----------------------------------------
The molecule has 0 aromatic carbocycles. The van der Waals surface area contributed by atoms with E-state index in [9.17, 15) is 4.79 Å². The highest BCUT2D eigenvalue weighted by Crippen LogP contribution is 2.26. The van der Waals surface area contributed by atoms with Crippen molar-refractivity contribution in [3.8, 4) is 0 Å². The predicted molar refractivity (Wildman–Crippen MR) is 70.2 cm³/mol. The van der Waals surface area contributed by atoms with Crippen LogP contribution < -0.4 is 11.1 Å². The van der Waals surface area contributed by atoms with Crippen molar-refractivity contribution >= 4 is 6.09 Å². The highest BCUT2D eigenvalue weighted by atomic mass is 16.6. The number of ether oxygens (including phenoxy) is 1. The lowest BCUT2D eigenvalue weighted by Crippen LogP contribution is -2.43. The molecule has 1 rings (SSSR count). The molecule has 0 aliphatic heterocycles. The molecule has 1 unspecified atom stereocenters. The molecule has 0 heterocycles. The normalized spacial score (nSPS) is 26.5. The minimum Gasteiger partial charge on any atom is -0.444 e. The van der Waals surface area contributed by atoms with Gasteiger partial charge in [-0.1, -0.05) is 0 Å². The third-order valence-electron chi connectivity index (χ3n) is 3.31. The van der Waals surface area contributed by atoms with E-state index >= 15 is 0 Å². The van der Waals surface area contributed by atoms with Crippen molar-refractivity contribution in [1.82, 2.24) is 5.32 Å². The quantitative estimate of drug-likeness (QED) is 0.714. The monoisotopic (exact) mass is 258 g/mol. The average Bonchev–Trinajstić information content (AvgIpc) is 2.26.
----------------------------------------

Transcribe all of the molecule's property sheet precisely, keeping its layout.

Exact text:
The molecule has 0 aromatic carbocycles. The van der Waals surface area contributed by atoms with E-state index in [9.17, 15) is 4.79 Å². The highest BCUT2D eigenvalue weighted by Crippen LogP contribution is 2.26. The van der Waals surface area contributed by atoms with Crippen molar-refractivity contribution in [3.8, 4) is 0 Å². The predicted molar refractivity (Wildman–Crippen MR) is 70.2 cm³/mol. The van der Waals surface area contributed by atoms with Crippen LogP contribution < -0.4 is 11.1 Å². The van der Waals surface area contributed by atoms with Crippen molar-refractivity contribution >= 4 is 6.09 Å². The highest BCUT2D eigenvalue weighted by atomic mass is 16.6. The number of ether oxygens (including phenoxy) is 1. The lowest BCUT2D eigenvalue weighted by Crippen LogP contribution is -2.43. The molecule has 1 rings (SSSR count). The molecule has 0 aliphatic heterocycles. The molecule has 1 unspecified atom stereocenters. The molecule has 0 heterocycles. The normalized spacial score (nSPS) is 26.5. The minimum Gasteiger partial charge on any atom is -0.444 e. The van der Waals surface area contributed by atoms with Gasteiger partial charge in [-0.1, -0.05) is 0 Å². The third-order valence-electron chi connectivity index (χ3n) is 3.31. The van der Waals surface area contributed by atoms with E-state index >= 15 is 0 Å². The van der Waals surface area contributed by atoms with Crippen molar-refractivity contribution in [1.82, 2.24) is 5.32 Å². The quantitative estimate of drug-likeness (QED) is 0.714. The monoisotopic (exact) mass is 258 g/mol. The average Bonchev–Trinajstić information content (AvgIpc) is 2.26.